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Tequila and agave.Scientific name: Agave angustifolia

Other common names: Espadilla, Tepemete, Pelón Verde

The ancestor of the Tequila agave, espadín is by far the most commercialized species after Agave tequilana, responsible for at least 80% of all mezcal sold. It resembles Agave tequilana Weber closely enough that espadín was discreetly brought from Oaxaca during Tequila’s severe agave shortage of the early 2000s.

Espadín’s ubiquity is due largely to its high sugar concentration, which can yield larger volumes of spirit than other agave species (it takes about 20 pounds of espadín to make a liter of mezcal, while some agaves can require more than triple that amount). Its piña, the heart of the plant named for its resemblance to a pineapple, usually weighs 120–150 pounds. Espadín mezcals are full and sweet, with honeyed sweet-potato notes of roasted agave.

Mezcal aficionados sometimes dismiss espadín for its preponderance and perceived lack of complexity, but in the right hands it can make a delicious spirit. “Espadin makes great mezcals, depending on the mezcalero, the quality of the piñas, and what processes they use to bring out the best in it,” says García.

Tequila and agave

ARROQUEÑO

Scientific name: Agave americana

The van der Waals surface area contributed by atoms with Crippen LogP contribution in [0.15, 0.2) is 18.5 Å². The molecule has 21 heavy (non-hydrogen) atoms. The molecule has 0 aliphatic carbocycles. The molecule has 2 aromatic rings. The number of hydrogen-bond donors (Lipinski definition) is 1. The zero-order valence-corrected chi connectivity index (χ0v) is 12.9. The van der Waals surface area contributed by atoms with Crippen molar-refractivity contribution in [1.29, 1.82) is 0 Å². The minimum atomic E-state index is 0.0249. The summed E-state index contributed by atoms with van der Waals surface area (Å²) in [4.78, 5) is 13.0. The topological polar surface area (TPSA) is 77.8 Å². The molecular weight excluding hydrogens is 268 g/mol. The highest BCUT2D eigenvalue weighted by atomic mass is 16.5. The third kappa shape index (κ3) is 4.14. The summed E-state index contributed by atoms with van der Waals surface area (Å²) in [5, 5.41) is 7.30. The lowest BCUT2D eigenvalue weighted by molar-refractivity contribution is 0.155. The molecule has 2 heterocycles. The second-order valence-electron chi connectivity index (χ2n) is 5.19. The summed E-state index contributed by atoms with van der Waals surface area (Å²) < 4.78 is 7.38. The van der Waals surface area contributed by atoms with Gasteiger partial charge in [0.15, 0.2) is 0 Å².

Other common names: Sierra Negra, Serrano, Sierrudo, Coyote

There are many subspecies of Agave americana that vary in appearance but share certain qualities. Arroqueño usually refers to the oaxacensis variety, but terminology can differ depending on the region. These huge agaves can be 8 feet tall and 11 feet around, with piñas weighing from 200 to more than 450 pounds. For producers, this can mean as many as 30 bottles of mezcal per plant. The strong cooked-agave flavor shows through with layered herbs and spices.

“These are huge magueys but they have very complex flavors,” says maestro mezcalero Félix Ángeles of the Oaxacan village of Santa Catarina Minas. “They can be intense, but compared to espadín, their sweetness is much less obvious.”

Scientific name: Agave angustifolia

Tequila and agave.Other common names: Espadilla, Tepemete, Pelón Verde

The ancestor of the Tequila agave, espadín is by far the most commercialized species after Agave tequilana, responsible for at least 80% of all mezcal sold. It resembles Agave tequilana Weber closely enough that espadín was discreetly brought from Oaxaca during Tequila’s severe agave shortage of the early 2000s.

Espadín’s ubiquity is due largely to its high sugar concentration, which can yield larger volumes of spirit than other agave species (it takes about 20 pounds of espadín to make a liter of mezcal, while some agaves can require more than triple that amount). Its piña, the heart of the plant named for its resemblance to a pineapple, usually weighs 120–150 pounds. Espadín mezcals are full and sweet, with honeyed sweet-potato notes of roasted agave.

Mezcal aficionados sometimes dismiss espadín for its preponderance and perceived lack of complexity, but in the right hands it can make a delicious spirit. “Espadin makes great mezcals, depending on the mezcalero, the quality of the piñas, and what processes they use to bring out the best in it,” says García.tequila and agave

We can produce custom-made agave glass bottles in various styles. You can choose the right bottle from our 1000’s of bottle types available.

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tequila and agave

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